Theater Review: The Birth Play Project’s “Aquelarres” Brings Strange Magic to the Open Air

Theater Review: The Birth Play Project’s “Aquelarres” Brings Strange Magic to the Open Air

Aquelarres certainly explores the space. Staged on a verdant hill behind Edgcumbe Presbyterian Church in St. Paul’s Highland Park neighborhood, the production alternately has actors huddling at one end of the space, wailing at the other, dodging behind trees, gathering on a platform, running around the audience, and wandering through the woods. Depending on where you sit, you’re bound to miss at least a few lines of the unamplified dialogue, particularly given the competition from birds, crickets, and the sounds of summertime revelry drifting in from nearby parties.

Director Madeline Wall’s world premiere production of Joel F. Wilshire’s play, presented under the auspices of The Birth Play Project, is certainly invested in its distinctive milieu. Unfortunately there’s not much else for the audience to invest in, given a long and sometimes stilted script that waters down the magic as characters exchange long passages of urgent dialogue that fail to shed much light on the deeply confusing plot.

The story unfolds along two tracks. A pair of witches (Anya Naylor and Antonia Perez) from a struggling coven hatch a plan to supplicate an ancient god (played by the ensemble as a large puppet with a striking head designed by Robert McGrady with other members of the creative team). Meanwhile, a mysterious young women (Dariana Elise Pérez) seems to perish in the exploitative custody of the local governor (Seth Campbell) and appears to a terrified pair of nuns (Mel Fellows and Olivia Kemp) with ghostly instructions regarding the disposal of her uncorrupted remains.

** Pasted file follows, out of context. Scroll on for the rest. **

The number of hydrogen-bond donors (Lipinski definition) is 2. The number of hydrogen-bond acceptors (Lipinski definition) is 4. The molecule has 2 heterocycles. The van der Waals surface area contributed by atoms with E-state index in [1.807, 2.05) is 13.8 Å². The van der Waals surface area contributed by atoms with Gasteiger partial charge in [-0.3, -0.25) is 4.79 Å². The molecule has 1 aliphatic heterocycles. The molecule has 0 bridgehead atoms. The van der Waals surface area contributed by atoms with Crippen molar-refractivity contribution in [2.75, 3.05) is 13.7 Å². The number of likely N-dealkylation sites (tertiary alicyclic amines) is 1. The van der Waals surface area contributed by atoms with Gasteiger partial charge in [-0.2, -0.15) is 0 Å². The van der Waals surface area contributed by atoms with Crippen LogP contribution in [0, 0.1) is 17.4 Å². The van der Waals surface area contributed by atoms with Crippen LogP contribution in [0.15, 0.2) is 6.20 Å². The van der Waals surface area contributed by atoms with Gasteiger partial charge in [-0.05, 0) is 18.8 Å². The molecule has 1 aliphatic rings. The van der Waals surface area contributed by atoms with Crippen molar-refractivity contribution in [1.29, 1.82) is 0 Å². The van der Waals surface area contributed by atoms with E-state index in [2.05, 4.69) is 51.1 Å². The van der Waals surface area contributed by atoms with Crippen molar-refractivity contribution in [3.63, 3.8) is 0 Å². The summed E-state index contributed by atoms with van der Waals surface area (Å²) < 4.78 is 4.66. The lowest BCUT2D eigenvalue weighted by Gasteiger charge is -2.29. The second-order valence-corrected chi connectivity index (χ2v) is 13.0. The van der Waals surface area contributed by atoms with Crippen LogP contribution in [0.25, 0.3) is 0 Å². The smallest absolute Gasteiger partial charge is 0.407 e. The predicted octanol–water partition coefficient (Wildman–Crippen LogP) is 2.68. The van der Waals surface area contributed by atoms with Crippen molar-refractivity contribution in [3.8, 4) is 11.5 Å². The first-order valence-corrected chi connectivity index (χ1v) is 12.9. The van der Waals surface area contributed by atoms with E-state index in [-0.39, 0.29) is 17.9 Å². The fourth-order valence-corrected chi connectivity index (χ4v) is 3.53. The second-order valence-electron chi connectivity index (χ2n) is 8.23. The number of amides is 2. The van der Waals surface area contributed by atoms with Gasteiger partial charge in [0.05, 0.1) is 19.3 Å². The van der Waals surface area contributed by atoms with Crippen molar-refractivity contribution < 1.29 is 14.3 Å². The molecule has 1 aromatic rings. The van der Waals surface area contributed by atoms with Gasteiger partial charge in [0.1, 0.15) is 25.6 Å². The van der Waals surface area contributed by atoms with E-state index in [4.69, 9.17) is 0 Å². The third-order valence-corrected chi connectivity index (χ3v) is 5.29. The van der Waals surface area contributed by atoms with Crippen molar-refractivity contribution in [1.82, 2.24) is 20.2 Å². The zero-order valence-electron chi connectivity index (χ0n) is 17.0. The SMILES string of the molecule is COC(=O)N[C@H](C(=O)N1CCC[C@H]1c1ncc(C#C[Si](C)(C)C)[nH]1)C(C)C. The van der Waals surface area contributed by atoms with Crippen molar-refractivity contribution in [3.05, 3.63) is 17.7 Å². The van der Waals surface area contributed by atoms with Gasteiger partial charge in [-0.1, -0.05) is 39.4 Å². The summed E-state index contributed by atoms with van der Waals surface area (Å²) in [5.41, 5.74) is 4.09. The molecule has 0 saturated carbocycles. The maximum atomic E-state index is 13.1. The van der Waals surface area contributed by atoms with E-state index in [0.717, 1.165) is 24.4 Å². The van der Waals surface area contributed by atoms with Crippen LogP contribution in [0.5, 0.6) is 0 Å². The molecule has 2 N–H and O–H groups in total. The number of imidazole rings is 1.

The play was inspired by the eponymous paintings of Francisco de Goya, and it wears that inspiration like a heavy cloak, with the Moon (Katelyn Tseng McLane) referencing the unseen artwork to set a scene for each of the three acts. There are some striking tableaus as the production descends into darkness (Thursday night’s performance ran to 9:45 p.m.), but the outdoor setting presents real challenges for the cast — sometimes quite distant and dim — to build characterization and drop the exposition the show relies upon.

A few of the actors nonetheless succeed at leaving strong impressions. That includes Antonia Perez, whose character spikes her mythopoetic dialogue with pungent f-bombs; Mel Fellows as an amusingly nervous nun; and a literally haunting Dariana Elise Pérez, who retains her poise even after getting dragged around the glen on a sheet. The villainous Campbell gets an odd comeuppance in a ritual that owes equally to Goya and Xavier Roberts.

Though uneven, Aquelarres marks a welcome stage in the gradual return of live independent theater in all its wonderful weirdness. On Thursday night Wall and Wilshire laid out a tarp and sat on the ground among the audience, watching their creation unfold as the sky dimmed and the footlights burned on.

Jay Gabler

Photo by Shane Morgan